Jack Smith, the U.S. Department of Justice special counsel, accused former president Donald J. Trump late Tuesday of “conspiring to defraud the United States, conspiring to disenfranchise voters, and conspiring and attempting to obstruct an official proceeding.”
Trump was indicted on four criminal counts in all, resulting from a federal investigation into his conduct surrounding America’s 2020 presidential election and the Jan. 6, 2021, attack on the U.S. Capitol. Among the charges Smith filed against him were conspiracy to defraud the country; conspiracy to obstruct an official proceeding; conspiracy against rights; and the obstruction of and attempt to obstruct an official proceeding.
In a press conference Tuesday evening, Smith denounced the attack on the U.S. Capitol as “an unprecedented assault on the seat of American democracy,” saying it was “fueled by lies” propagated by Trump who “targeted and obstructed a bedrock function of the U.S. government: the nation’s process of collecting, counting and certifying the results of the presidential election.”
Smith encouraged Americans to read the full, 45-page indictment and praised members of law enforcement who defended the U.S. Capitol during the Jan. 6 insurrection, calling them “heroes,” “patriots,” and “the very best of us.” He added, “They put their lives on the line to defend who we are as a country and as a people; they defended the very institutions and principles that define the United States.”
The three criminal conspiracies outlined in the indictment included a conspiracy to defraud the U.S. by way of dishonesty and deceit to “impair, obstruct and defeat” the lawful government process of counting and certifying votes, a conspiracy to “corruptly obstruct and impede the proceedings on Jan. 6 to certify American votes, and a conspiracy against “the right to vote and to have one’s vote counted.”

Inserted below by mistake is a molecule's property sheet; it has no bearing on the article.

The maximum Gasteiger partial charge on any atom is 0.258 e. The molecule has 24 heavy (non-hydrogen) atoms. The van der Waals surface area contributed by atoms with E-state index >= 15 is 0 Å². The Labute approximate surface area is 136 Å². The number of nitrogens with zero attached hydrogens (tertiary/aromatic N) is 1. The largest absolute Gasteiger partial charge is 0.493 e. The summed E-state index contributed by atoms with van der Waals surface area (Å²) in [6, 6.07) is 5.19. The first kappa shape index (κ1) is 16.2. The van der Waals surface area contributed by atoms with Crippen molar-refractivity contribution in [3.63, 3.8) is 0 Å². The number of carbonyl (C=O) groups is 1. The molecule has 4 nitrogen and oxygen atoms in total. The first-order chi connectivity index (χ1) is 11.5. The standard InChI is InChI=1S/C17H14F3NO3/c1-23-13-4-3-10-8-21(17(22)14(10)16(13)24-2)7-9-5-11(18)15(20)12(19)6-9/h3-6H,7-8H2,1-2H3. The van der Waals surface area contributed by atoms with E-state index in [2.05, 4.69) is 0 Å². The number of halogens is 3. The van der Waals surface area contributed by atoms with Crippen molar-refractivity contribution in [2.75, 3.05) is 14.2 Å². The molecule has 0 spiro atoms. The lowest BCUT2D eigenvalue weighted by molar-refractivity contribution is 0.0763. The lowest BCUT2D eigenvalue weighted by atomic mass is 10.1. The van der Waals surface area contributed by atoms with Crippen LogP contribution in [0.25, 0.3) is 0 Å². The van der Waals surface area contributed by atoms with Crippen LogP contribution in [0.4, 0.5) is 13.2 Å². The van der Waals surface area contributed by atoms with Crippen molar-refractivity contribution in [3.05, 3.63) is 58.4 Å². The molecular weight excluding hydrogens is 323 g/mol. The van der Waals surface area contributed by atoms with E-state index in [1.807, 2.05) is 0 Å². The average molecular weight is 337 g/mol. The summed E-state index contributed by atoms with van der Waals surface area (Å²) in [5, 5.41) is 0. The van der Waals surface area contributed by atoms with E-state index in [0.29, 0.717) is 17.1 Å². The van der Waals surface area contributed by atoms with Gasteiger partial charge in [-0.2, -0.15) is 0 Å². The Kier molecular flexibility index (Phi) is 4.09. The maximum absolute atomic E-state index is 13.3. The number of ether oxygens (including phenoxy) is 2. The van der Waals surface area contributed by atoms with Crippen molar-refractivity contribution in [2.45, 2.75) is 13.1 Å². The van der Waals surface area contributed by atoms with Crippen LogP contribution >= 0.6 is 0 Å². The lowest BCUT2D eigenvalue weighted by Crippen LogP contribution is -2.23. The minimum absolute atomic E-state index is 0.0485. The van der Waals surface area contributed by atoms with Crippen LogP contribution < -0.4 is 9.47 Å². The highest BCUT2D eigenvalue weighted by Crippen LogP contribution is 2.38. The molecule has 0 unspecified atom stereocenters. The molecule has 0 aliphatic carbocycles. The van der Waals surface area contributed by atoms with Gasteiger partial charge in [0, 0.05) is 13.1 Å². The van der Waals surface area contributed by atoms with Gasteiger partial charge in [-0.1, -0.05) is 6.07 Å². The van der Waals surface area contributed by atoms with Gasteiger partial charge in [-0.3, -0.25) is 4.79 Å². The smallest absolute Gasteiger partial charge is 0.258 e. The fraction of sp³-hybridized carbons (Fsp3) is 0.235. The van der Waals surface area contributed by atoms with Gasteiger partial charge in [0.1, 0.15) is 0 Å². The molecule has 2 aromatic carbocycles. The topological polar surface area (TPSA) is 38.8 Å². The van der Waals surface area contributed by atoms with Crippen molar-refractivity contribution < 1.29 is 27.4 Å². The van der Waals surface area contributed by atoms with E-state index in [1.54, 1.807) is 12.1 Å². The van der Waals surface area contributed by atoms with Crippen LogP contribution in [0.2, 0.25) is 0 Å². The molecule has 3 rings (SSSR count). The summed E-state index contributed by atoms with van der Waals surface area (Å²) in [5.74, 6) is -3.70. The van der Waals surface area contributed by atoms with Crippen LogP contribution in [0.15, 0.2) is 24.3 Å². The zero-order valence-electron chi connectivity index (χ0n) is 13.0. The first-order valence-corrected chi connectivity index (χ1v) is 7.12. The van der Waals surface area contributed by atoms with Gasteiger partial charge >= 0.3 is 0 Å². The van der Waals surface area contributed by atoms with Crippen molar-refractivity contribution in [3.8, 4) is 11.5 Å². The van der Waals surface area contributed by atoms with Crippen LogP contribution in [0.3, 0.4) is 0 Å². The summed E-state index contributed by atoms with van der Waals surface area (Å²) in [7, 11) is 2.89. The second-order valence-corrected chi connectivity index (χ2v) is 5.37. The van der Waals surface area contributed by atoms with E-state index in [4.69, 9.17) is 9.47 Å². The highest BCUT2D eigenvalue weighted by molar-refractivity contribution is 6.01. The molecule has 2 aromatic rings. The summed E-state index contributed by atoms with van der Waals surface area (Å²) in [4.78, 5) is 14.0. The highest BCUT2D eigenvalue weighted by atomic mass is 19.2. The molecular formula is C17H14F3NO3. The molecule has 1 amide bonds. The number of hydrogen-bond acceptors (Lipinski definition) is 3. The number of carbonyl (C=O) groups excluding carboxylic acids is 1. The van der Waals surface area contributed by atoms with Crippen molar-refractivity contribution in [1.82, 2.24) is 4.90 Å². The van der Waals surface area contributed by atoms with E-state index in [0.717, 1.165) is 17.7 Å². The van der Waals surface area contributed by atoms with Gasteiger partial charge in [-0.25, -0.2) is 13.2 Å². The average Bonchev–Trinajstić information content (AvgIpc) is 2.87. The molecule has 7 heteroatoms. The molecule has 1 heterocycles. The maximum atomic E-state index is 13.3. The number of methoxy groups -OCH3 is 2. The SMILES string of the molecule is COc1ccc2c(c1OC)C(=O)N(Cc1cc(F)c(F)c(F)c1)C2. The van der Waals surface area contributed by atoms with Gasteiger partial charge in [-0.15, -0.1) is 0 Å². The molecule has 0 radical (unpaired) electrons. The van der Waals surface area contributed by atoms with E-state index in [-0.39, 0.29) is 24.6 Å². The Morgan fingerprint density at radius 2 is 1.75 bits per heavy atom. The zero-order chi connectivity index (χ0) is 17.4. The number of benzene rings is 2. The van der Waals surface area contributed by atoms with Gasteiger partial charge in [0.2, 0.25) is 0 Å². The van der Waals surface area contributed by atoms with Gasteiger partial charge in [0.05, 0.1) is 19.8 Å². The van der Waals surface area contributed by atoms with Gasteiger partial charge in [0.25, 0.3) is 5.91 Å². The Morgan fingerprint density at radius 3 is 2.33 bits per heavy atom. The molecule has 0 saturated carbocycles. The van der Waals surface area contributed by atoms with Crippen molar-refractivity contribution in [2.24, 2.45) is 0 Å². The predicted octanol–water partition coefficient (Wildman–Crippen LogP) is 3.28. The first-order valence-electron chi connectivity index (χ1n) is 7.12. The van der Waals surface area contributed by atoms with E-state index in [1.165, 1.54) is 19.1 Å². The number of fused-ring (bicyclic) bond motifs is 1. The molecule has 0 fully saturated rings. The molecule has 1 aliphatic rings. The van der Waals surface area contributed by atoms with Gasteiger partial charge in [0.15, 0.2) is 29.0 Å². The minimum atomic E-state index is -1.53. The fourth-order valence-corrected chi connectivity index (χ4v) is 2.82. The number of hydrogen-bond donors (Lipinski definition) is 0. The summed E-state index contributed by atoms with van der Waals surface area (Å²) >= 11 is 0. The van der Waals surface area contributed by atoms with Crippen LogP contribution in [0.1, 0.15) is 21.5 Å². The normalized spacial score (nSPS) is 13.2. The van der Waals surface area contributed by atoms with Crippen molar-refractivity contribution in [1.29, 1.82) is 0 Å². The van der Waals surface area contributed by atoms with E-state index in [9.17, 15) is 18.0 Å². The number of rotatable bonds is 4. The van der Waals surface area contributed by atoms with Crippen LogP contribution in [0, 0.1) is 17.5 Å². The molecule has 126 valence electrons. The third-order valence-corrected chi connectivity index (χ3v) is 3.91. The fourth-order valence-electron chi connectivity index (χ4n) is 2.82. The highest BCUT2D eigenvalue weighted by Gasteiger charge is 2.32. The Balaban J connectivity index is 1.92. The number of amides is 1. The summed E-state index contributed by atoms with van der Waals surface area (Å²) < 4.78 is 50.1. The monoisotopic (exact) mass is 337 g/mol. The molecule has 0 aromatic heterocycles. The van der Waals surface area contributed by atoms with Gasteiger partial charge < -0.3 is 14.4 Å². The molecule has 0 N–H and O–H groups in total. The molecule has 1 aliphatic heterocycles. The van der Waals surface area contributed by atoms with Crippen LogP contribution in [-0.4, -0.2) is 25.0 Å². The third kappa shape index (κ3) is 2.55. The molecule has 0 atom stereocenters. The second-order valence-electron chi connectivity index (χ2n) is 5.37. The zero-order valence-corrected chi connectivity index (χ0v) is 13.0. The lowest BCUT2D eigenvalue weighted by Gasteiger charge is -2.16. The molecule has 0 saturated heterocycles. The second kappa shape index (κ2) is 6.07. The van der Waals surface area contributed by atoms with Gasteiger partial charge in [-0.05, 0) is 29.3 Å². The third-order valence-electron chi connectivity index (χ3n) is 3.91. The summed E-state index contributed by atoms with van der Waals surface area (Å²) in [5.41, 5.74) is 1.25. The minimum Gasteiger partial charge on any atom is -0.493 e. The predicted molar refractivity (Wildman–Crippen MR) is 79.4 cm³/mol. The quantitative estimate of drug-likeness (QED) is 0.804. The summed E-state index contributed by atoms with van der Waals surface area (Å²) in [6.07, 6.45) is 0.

The indictment unsealed against the Republican presidential frontrunner also accused him of working with six undisclosed “co-conspirators known and unknown to the grand jury” to criminally “overturn the legitimate results of the 2020 presidential election.” Early speculation in the press pointed to Rudolph Giuliani, former Mayor of New York and one of Trump’s personal lawyers, as a possible co-conspirator, among several others.
The majority of the co-conspirators were described in the indictment as lawyers, but one was characterized as a political consultant who helped devise a plan to submit “fraudulent slates of presidential electors” to obstruct the vote, and another who worked inside the Justice Department itself, using it to “open sham election crime investigations and influence state legislatures with knowingly false claims of election fraud.”
Trump immediately blasted the indictment. “Why did they wait two and a half years to bring these fake charges, right in the middle of President Trump’s winning campaign for 2024?” he said. The move by the DOJ, he said, amounted to “election interference.”
Trump is expected to make his first court appearance in connection with this latest round of indictments late Thursday afternoon.
The indictment illustrated in sweeping and extremely detailed terms the extent to which Trump and his co-conspirators allegedly attempted to reverse the results of the election, from asserting that non-citizens, non-residents and tens of thousands of dead people had fraudulently voted to stating that voting machines had compulsorily switched the votes from Trump to Biden.